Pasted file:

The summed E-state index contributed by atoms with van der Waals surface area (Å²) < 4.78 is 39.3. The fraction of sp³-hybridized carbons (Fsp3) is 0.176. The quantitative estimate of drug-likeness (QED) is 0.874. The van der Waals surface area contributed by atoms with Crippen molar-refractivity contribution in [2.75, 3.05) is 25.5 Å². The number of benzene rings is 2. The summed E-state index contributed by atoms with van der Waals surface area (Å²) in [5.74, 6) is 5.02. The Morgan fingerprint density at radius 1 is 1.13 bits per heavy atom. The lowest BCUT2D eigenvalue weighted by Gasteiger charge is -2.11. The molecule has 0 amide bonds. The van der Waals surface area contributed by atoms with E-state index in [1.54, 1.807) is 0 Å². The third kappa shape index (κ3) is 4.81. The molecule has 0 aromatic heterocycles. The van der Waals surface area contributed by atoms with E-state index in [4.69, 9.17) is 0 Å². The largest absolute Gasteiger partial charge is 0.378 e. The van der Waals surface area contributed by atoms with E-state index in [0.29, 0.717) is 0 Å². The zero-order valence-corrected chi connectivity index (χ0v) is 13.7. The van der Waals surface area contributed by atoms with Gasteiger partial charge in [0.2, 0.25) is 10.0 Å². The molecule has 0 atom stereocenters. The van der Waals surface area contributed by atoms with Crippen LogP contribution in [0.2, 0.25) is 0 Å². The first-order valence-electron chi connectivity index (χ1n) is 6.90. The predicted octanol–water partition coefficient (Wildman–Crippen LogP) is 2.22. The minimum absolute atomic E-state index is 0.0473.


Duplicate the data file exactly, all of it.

The summed E-state index contributed by atoms with van der Waals surface area (Å²) < 4.78 is 39.3. The fraction of sp³-hybridized carbons (Fsp3) is 0.176. The quantitative estimate of drug-likeness (QED) is 0.874. The van der Waals surface area contributed by atoms with Crippen molar-refractivity contribution in [2.75, 3.05) is 25.5 Å². The number of benzene rings is 2. The summed E-state index contributed by atoms with van der Waals surface area (Å²) in [5.74, 6) is 5.02. The Morgan fingerprint density at radius 1 is 1.13 bits per heavy atom. The lowest BCUT2D eigenvalue weighted by Gasteiger charge is -2.11. The molecule has 0 amide bonds. The van der Waals surface area contributed by atoms with E-state index in [1.54, 1.807) is 0 Å². The third kappa shape index (κ3) is 4.81. The molecule has 0 aromatic heterocycles. The van der Waals surface area contributed by atoms with E-state index in [4.69, 9.17) is 0 Å². The largest absolute Gasteiger partial charge is 0.378 e. The van der Waals surface area contributed by atoms with E-state index in [0.29, 0.717) is 0 Å². The zero-order valence-corrected chi connectivity index (χ0v) is 13.7. The van der Waals surface area contributed by atoms with Gasteiger partial charge in [0.2, 0.25) is 10.0 Å². The molecule has 0 atom stereocenters. The van der Waals surface area contributed by atoms with Crippen LogP contribution in [0.2, 0.25) is 0 Å². The first-order valence-electron chi connectivity index (χ1n) is 6.90. The predicted octanol–water partition coefficient (Wildman–Crippen LogP) is 2.22. The minimum absolute atomic E-state index is 0.0473.